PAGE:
I also see and sympathise with the human beings behind the texts. The discussion on pregnancy loss is heart-rending and clearly something which many people had experienced. The payments to the wetnurse or breastfeeding mother are amazing – whoever wrote the text clearly had intimate knowledge of the needs of a breastfeeding woman, and I am certain that he had been awake with a crying baby at night!
Another favourite is the short sentence, an emphasis sentence in middle Welsh, which states ‘There is not, in the Law of Hywel, castration of a man for raping a woman’. A fact, perhaps, but reading between the lines, there is the sense that this law doesn’t have the provision, but another law somewhere else, nearby, may well do; I imagine the writer raising his eyebrow, because we all know where he’s referring to (England) and this law is better than that – despite plenty of other negative aspects!
I also love the passages which unintentionally hold some humour, because the situations are all-too-familiar. The joint-ploughing contract, Cyfar, sets out all the procedures for collaborative ploughing where everybody brings something for the work – tools, animals, labour – and then every man in the contract has his land ploughed. On the whole, the section is business-like and practical, but towards the end the possible snags are discussed. I can’t help but smile when I read about what to do when someone is very keen to take part but doesn’t turn up to do the work yet still expects to get his land ploughed (answer: bad luck, no ploughed land for him) and the man who promises a certain ox but brings another ox instead, assumed to be less good. And my favourite: the man who enthusiastically volunteers to be the ploughman but doesn’t mention that he actually can’t plough at all… People don’t change! I imagine the writer rolling his eyes and groaning!
What prompted the ‘Golden Age’ of lawmaking in Wales?
The ‘Golden Age’ actually goes wider than simply the laws: thirteenth-century Gwynedd was also a golden age for written culture in general. The earliest extant manuscripts in Welsh date from the mid-thirteenth century (and some of those are law manuscripts!) but poetry also flourished, as did historical writing, and so forth. While it’s impossible to pinpoint a single factor, by the mid-thirteenth century, the political situation in Wales – throughout Wales, not only in Gwynedd in the north – had stabilized, and it was a peaceful period on the whole (with some exceptions, of course!) Gwynedd was by that stage ruled by Llywelyn ab Iorwerth, who was a strong ruler, and the whole of Wales had in many ways (again, with caveats!) emerged from the previous centuries of war and struggle for land and dominance. This period of relative stability created the conditions for culture to flourish. The big Cistercian monasteries – and other orders too, of course – were also well established and were centres of manuscript production. Another interesting factor is that Llywelyn ab Iorwerth was married to Joan, the daughter of King John, and this brought the wider European culture to north Wales. So there are a multitude of factors, as well as a bit of lucky timing, coinciding with a general flourishing of culture across Europe. Of course, some would argue that this was not the first time for Wales to be in this situation: the whole debate about Hywel ap Cadell (Hywel Dda) being the originator of the Welsh laws also depends on the peaceful circumstances during his reign in the tenth century which allowed law and legal culture to flourish in his kingdom.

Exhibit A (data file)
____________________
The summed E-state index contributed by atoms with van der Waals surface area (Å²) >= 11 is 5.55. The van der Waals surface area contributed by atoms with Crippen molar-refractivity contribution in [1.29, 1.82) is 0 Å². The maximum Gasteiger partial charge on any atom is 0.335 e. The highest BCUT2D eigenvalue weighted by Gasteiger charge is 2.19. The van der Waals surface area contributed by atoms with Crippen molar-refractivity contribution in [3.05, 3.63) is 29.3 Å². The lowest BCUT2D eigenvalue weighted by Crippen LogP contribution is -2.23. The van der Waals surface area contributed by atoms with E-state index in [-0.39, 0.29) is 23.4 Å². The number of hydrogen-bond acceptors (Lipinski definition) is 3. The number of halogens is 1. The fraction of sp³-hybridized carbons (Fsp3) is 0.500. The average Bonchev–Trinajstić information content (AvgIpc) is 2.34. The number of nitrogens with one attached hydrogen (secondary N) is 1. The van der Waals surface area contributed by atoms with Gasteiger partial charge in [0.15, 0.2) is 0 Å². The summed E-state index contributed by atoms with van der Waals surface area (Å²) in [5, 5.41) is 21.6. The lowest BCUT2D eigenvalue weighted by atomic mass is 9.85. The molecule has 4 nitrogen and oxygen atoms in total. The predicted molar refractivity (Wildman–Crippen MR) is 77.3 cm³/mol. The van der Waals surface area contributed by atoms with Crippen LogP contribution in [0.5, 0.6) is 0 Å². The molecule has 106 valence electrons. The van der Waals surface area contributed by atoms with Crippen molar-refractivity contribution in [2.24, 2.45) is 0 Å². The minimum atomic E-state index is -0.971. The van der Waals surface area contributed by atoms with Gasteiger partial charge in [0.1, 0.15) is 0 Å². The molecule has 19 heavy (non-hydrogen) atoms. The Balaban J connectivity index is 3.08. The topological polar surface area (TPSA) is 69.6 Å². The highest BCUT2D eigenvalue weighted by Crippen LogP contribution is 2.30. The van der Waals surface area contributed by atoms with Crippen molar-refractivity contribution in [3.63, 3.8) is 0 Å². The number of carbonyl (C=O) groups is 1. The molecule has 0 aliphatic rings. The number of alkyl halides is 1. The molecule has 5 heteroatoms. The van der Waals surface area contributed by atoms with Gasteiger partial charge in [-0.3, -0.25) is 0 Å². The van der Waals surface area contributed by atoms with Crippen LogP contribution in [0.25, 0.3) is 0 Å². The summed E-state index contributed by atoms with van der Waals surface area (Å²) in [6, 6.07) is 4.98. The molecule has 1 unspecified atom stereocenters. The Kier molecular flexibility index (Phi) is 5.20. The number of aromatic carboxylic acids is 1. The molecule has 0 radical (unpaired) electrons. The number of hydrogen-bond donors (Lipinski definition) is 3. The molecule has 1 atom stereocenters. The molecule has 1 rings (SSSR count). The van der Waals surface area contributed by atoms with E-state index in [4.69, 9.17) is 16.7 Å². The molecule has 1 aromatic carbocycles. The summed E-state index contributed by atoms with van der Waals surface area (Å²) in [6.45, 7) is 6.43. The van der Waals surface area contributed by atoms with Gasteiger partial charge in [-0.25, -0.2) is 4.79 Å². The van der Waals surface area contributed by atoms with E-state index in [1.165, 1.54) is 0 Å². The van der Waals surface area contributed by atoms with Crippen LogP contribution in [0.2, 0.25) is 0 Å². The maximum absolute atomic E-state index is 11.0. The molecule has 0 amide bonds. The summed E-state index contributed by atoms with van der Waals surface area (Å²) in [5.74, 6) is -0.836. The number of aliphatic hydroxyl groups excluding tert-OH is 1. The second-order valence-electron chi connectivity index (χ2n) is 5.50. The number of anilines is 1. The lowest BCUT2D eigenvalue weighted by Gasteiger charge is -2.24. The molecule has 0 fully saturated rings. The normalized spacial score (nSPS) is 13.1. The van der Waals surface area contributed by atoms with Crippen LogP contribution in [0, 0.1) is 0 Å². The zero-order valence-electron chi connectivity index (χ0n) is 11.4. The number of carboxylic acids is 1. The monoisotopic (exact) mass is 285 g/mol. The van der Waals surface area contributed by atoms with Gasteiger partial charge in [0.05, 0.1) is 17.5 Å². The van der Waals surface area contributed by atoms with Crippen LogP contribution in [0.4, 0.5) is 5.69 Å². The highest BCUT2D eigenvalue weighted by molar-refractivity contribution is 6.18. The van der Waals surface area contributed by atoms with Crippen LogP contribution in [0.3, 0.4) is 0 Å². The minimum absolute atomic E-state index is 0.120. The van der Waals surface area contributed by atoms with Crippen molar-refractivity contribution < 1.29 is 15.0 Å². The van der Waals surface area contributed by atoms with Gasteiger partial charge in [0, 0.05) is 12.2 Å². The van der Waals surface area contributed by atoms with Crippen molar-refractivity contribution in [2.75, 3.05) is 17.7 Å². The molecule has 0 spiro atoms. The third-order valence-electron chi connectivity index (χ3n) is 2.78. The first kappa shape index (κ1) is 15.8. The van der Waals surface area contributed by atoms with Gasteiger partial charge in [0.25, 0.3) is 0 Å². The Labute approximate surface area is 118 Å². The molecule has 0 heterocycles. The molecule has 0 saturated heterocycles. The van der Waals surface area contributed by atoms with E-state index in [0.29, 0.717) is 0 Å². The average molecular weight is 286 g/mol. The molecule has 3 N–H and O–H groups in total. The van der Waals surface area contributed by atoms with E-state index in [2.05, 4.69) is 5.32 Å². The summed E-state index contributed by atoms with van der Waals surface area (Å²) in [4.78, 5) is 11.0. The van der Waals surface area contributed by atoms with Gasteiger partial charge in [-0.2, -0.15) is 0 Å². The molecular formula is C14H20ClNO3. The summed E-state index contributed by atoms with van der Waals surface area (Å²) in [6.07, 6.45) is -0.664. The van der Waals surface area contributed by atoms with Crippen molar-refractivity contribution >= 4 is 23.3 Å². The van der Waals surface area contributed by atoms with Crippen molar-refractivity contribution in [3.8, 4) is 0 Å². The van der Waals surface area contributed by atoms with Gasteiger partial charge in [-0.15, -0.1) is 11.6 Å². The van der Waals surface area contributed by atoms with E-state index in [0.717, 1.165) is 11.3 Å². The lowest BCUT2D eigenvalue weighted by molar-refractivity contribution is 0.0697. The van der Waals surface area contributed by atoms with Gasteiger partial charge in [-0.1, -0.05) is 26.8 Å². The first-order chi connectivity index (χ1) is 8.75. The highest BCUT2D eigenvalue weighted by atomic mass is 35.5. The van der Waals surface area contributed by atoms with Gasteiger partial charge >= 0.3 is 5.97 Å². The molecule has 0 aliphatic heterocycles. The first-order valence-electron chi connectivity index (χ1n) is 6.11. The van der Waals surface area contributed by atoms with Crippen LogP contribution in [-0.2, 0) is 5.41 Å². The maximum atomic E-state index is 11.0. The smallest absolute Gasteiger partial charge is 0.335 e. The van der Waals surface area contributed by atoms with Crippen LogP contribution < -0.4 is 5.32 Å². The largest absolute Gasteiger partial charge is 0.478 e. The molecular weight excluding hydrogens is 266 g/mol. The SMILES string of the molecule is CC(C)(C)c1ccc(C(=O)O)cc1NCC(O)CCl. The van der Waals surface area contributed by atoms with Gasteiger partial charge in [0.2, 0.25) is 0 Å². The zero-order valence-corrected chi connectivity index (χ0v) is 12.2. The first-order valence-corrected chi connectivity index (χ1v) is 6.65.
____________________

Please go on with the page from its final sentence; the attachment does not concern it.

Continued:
Who practiced law in medieval Wales?
The most difficult question! The easy answer is that it was lawyers. The problem is defining exactly what is meant by ‘lawyers’ – or even by ‘legal practice’! In the book, I discuss different types of lawyers: the learned men who created the lawbooks; the ones who worked in the courts – as detailed in the lawbooks – and what they did. But different men did different things. While we get an outline in the lawbooks of the professional trained lawyer in north Wales, we also get references to landowners in south Wales who were expected to sit in judgement – but we don’t get a detailed picture of what they were supposed to do or how they were supposed to do it. There are also enigmatic references to other men who seem to have practiced law: the cyngaws and the canllaw, who were legal advisors, perhaps very important, but not given the title of judge or justice. It is also clear that the role of the lawyer, or the men who practiced law, changed with time, and also different things were done in different regions.